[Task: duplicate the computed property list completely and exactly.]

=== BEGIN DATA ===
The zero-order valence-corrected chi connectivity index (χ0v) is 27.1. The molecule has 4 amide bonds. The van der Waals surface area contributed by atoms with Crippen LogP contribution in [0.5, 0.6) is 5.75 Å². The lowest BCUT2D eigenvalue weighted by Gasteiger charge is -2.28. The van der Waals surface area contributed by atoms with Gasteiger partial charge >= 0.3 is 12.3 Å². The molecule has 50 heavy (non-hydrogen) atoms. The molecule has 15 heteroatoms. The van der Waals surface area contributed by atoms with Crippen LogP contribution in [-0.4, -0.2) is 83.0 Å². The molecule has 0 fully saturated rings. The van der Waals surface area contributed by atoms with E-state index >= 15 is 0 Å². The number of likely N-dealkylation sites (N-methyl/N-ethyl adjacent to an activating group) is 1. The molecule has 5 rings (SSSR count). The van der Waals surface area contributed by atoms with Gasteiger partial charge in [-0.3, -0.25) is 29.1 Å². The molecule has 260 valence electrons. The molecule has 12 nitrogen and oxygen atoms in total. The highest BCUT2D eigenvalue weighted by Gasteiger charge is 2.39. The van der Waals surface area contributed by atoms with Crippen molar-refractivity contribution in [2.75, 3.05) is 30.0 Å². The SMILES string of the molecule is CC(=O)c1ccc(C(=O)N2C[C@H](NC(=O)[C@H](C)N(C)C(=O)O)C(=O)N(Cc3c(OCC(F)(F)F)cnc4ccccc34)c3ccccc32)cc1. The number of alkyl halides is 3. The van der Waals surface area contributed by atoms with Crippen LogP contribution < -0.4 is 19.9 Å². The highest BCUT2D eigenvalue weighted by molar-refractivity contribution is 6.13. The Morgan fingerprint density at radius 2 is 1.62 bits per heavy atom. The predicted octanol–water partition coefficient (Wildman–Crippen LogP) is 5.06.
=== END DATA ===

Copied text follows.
The zero-order valence-corrected chi connectivity index (χ0v) is 27.1. The molecule has 4 amide bonds. The van der Waals surface area contributed by atoms with Crippen LogP contribution in [0.5, 0.6) is 5.75 Å². The lowest BCUT2D eigenvalue weighted by Gasteiger charge is -2.28. The van der Waals surface area contributed by atoms with Gasteiger partial charge >= 0.3 is 12.3 Å². The molecule has 50 heavy (non-hydrogen) atoms. The molecule has 15 heteroatoms. The van der Waals surface area contributed by atoms with Crippen LogP contribution in [-0.4, -0.2) is 83.0 Å². The molecule has 0 fully saturated rings. The van der Waals surface area contributed by atoms with E-state index >= 15 is 0 Å². The number of likely N-dealkylation sites (N-methyl/N-ethyl adjacent to an activating group) is 1. The molecule has 5 rings (SSSR count). The van der Waals surface area contributed by atoms with Gasteiger partial charge in [-0.3, -0.25) is 29.1 Å². The molecule has 260 valence electrons. The molecule has 12 nitrogen and oxygen atoms in total. The highest BCUT2D eigenvalue weighted by Gasteiger charge is 2.39. The van der Waals surface area contributed by atoms with Crippen molar-refractivity contribution in [2.75, 3.05) is 30.0 Å². The SMILES string of the molecule is CC(=O)c1ccc(C(=O)N2C[C@H](NC(=O)[C@H](C)N(C)C(=O)O)C(=O)N(Cc3c(OCC(F)(F)F)cnc4ccccc34)c3ccccc32)cc1. The number of alkyl halides is 3. The van der Waals surface area contributed by atoms with Crippen LogP contribution < -0.4 is 19.9 Å². The highest BCUT2D eigenvalue weighted by molar-refractivity contribution is 6.13. The Morgan fingerprint density at radius 2 is 1.62 bits per heavy atom. The predicted octanol–water partition coefficient (Wildman–Crippen LogP) is 5.06.